I started doing these case studies a few months as a way to show you the different journeys people take to get to where they are, and to shed some light on the ways you can grow your photography skills too! Today, we are featuring the wonderful Danielle Stanley, who is also another long time reader of Live Snap Love. I'm so thrilled to finally have her on the blog (I'm been pestering her for months!) as I have loved seeing her progress and how beautifully she captures her days. If you want to read more photography journeys, there's links to more at the bottom of this post. Hope you enjoy them.......Audrey xI
Can you tell us a little bit about yourself and your photography journey?
Hi, I’m Dani and I’m a closet IT nerd living near London in the UK. I first became interested in photography when documenting my travels in my early twenties, back in the days of film, you know when you would shoot blind and take a few extra shots, just for good measure... OK now I’m showing my age!
I purchased my first DSLR to relieve the boredom when watching my partner motor racing; well that was the idea but I soon realised it wasn’t as easy as it looked taking shots of fast moving cars. I couldn’t make head nor tail of the manual (A.K.A gobbledygook), so the camera was soon relegated back to its box where it stayed for a number of years.
Along came our son and my trusty point and shoot did a very good job of capturing the first few months. However, as soon as he became mobile, a lot of my shots were blurry so I assumed my camera was broken and dug back out my DSLR. Completely by accident, I set it to portrait mode and noticed immediately that my photos were more aesthetically pleasing, although I had no idea why. I purchased my first prime lens, the nifty fifty and so now I had all the gear, but still no idea!
I then stumbled upon Audrey’s website with simple and easy bite sized tutorials and I finally found a resource I enjoyed and could put into practice. I then (nervously) joined the Live Snap Love Project 52 group and I was inspired by some very supportive and talented photographers to switch from Auto to Manual mode and I have never looked back.
What was your biggest challenge when learning photography?
Grasping the benefits of using manual mode; for a long time (and I mean a long time), I just didn’t get it! Why did my camera sometimes take lovely photos and other times get it so wrong?! Then came the fancy jargon, I struggled to know my ISO from my shutter speed, my f.stop from my depth of field. No matter how much I read the manual, it just didn’t stick.
Did you have a turning point where everything clicked, and if so, what was it?
Realising that I could not rely on “lucky” shots; by becoming aware of light and taking full control of my camera’s settings meant I could finally achieve the photos I aspired to take.
Is there any advice you received that stuck with you?
Create from the inside out. My photography crush is Kate T Parker and I love how she captures and evokes emotion. Taking her “Turning Lifestyle Photography into Art” workshop via Clickin Moms tapped into a creative side of me I never knew existed and more importantly, it taught me that photography can be art and that art is subjective; do not compare yourself to others, take images that feed your soul.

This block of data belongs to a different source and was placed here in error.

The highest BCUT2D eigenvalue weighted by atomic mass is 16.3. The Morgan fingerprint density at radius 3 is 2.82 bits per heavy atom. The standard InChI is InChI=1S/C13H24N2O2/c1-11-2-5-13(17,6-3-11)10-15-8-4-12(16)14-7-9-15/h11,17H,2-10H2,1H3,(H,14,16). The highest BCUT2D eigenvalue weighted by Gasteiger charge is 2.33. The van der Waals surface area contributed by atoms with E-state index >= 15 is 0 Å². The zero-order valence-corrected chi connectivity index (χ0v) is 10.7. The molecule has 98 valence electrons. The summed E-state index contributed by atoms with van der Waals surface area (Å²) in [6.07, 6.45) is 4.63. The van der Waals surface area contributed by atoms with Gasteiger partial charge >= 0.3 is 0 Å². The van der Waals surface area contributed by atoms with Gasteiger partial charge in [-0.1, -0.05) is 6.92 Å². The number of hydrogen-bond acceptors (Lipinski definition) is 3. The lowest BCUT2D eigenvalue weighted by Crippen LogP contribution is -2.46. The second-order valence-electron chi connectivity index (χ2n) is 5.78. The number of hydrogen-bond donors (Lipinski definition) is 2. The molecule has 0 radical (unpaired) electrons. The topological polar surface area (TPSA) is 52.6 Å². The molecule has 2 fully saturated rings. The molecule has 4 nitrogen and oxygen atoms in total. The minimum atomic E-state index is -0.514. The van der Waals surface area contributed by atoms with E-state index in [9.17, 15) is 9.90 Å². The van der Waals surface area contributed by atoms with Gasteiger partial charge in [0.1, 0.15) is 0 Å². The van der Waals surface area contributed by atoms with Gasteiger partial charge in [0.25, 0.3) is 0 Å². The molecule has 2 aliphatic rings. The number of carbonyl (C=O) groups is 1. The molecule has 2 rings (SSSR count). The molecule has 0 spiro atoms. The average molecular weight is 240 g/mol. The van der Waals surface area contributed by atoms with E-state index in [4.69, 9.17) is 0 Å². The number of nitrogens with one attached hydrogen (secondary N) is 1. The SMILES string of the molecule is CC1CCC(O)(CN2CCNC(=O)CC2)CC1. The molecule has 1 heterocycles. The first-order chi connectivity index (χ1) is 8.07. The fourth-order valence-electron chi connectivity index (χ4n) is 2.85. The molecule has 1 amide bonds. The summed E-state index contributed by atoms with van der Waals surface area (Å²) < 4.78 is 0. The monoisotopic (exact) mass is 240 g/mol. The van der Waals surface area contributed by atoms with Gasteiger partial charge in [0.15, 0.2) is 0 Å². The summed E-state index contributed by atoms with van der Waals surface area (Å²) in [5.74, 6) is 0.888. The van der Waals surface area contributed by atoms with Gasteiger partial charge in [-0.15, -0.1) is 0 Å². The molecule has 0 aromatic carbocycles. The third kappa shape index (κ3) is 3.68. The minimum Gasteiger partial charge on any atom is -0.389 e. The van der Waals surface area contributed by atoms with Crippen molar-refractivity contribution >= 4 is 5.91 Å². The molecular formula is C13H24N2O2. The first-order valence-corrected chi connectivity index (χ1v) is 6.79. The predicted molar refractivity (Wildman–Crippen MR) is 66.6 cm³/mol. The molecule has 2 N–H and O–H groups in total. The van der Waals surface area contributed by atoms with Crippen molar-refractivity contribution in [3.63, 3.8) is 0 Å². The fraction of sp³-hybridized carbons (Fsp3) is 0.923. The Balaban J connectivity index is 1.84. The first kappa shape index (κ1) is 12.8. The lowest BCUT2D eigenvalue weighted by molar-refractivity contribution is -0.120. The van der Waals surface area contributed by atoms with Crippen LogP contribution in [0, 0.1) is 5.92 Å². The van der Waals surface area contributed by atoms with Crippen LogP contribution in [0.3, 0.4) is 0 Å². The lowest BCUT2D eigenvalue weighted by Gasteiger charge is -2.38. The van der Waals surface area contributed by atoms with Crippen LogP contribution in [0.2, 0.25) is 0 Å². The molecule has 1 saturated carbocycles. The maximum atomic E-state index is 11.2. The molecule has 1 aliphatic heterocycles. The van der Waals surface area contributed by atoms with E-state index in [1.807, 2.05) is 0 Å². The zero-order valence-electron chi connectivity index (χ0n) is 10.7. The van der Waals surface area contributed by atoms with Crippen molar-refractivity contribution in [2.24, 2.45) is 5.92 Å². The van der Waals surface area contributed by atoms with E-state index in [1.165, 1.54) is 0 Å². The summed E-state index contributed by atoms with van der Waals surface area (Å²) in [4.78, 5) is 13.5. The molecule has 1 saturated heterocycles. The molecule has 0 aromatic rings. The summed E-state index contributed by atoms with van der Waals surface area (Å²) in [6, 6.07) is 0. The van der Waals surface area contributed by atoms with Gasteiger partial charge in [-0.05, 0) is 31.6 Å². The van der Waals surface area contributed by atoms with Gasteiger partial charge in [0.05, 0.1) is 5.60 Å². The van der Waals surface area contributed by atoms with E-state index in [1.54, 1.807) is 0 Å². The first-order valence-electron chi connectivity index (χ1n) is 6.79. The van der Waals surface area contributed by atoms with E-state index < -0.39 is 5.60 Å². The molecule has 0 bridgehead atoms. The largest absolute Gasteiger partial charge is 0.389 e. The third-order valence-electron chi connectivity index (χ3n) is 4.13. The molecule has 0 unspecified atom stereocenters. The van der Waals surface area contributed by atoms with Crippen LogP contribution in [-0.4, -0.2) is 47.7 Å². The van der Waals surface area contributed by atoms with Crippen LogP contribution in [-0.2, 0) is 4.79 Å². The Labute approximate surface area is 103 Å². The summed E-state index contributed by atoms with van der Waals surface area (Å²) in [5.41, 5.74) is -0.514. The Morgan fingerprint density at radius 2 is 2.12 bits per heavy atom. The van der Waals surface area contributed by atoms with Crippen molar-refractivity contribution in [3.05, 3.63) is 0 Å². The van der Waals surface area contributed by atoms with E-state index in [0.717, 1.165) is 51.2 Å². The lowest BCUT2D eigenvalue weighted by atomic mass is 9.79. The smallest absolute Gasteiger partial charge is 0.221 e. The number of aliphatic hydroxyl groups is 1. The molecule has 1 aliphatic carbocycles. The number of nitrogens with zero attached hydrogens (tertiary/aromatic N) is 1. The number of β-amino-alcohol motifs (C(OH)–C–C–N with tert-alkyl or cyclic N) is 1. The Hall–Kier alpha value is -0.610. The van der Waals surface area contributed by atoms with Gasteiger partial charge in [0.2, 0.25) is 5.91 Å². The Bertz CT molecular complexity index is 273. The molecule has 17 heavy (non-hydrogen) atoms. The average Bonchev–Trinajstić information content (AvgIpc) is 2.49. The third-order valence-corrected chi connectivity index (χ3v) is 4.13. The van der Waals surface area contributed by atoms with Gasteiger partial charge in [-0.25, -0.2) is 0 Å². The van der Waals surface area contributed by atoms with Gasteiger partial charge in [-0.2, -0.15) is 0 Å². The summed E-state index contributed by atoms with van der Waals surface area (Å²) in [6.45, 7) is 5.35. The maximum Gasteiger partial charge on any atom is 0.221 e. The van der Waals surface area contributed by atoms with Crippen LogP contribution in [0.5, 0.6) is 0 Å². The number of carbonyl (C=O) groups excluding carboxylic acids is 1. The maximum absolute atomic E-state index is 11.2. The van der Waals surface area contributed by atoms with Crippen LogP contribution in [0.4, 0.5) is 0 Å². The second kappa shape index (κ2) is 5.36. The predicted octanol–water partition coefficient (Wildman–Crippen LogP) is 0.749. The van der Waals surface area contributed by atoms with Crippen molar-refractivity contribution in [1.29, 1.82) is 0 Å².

How would you describe your photography style?
Clean, simple, candid and wherever possible, fun! I shoot mainly in natural light and I love nothing more than simply documenting my son’s life. I want to remember all the details.
How do you get inspired and stay creative?
I like to experiment and try new things that take me out of my comfort zone. I’ve tried everything from taking shots of an apple that looks like it’s on fire with a piece of string to shooting spoons on an iPad. At some point I will revisit nailing a panning shot of a race car!
365 Project 2013
My son also keeps me inspired. Now he is older he comes up with is own ideas; “hey mum, can you make me look like I’m running like the Flash?!”
What gear do you shoot with, and do you have a favorite lens?
Now I come to think of it, Audrey has inspired me to buy all of my gear (thanks Audrey!). My baby camera, is a Canon 5D Mark III.
I love love love blurry backgrounds (bokeh), so I do have a tendency to shoot wide open with a longer lens when I have the space. Having said that, I love all my lenses for different reasons:
Canon 50mm f1.4.
The 50mm F1.4 is a great lens indoors where space is limited or when the background adds to the story.
Canon 85mm f1.8
The 85mm F1.8 is the perfect lens for portrait photography.
Canon 135 mm f2
I love the 135mm when I want to capture my son in full but retain nice bokeh.
Canon 200 mm f2.8
I always reach for the 200mm F2.8 when I want yummy bokeh.
I have spent way too much time struggling with color so I always use my trusty Expodisc indoors or in tricky lighting outdoors.
Do you have any tips or advice that you could pass along to any new photographers?
Switching from Auto to Manual mode is like learning to drive; at first it can seem quite daunting, so much to remember, so many buttons and dials but with perseverance and practice you will one day find yourself doing it automatically (quite ironic when you are learning manual mode!).